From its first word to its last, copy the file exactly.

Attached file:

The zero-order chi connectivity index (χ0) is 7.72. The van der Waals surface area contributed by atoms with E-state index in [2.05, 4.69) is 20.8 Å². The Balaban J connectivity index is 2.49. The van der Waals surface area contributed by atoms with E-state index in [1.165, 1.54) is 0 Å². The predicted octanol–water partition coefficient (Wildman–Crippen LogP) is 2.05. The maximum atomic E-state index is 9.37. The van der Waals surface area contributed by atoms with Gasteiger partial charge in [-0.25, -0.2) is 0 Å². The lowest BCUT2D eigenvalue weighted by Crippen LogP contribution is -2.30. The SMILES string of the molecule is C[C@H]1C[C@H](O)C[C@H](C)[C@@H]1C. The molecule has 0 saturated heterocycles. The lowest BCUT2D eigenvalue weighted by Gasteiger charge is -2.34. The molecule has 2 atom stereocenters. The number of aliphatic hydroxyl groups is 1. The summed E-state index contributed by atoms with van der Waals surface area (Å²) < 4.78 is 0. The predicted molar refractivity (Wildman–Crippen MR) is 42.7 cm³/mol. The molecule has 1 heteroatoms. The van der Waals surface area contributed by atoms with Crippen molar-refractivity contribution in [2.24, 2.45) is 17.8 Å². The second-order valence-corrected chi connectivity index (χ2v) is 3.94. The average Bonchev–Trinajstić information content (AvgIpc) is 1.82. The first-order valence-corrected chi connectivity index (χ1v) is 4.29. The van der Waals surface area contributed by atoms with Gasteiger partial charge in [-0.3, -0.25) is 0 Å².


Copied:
The zero-order chi connectivity index (χ0) is 7.72. The van der Waals surface area contributed by atoms with E-state index in [2.05, 4.69) is 20.8 Å². The Balaban J connectivity index is 2.49. The van der Waals surface area contributed by atoms with E-state index in [1.165, 1.54) is 0 Å². The predicted octanol–water partition coefficient (Wildman–Crippen LogP) is 2.05. The maximum atomic E-state index is 9.37. The van der Waals surface area contributed by atoms with Gasteiger partial charge in [-0.25, -0.2) is 0 Å². The lowest BCUT2D eigenvalue weighted by Crippen LogP contribution is -2.30. The SMILES string of the molecule is C[C@H]1C[C@H](O)C[C@H](C)[C@@H]1C. The molecule has 0 saturated heterocycles. The lowest BCUT2D eigenvalue weighted by Gasteiger charge is -2.34. The molecule has 2 atom stereocenters. The number of aliphatic hydroxyl groups is 1. The summed E-state index contributed by atoms with van der Waals surface area (Å²) < 4.78 is 0. The predicted molar refractivity (Wildman–Crippen MR) is 42.7 cm³/mol. The molecule has 1 heteroatoms. The van der Waals surface area contributed by atoms with Crippen molar-refractivity contribution in [2.24, 2.45) is 17.8 Å². The second-order valence-corrected chi connectivity index (χ2v) is 3.94. The average Bonchev–Trinajstić information content (AvgIpc) is 1.82. The first-order valence-corrected chi connectivity index (χ1v) is 4.29. The van der Waals surface area contributed by atoms with Gasteiger partial charge in [-0.3, -0.25) is 0 Å².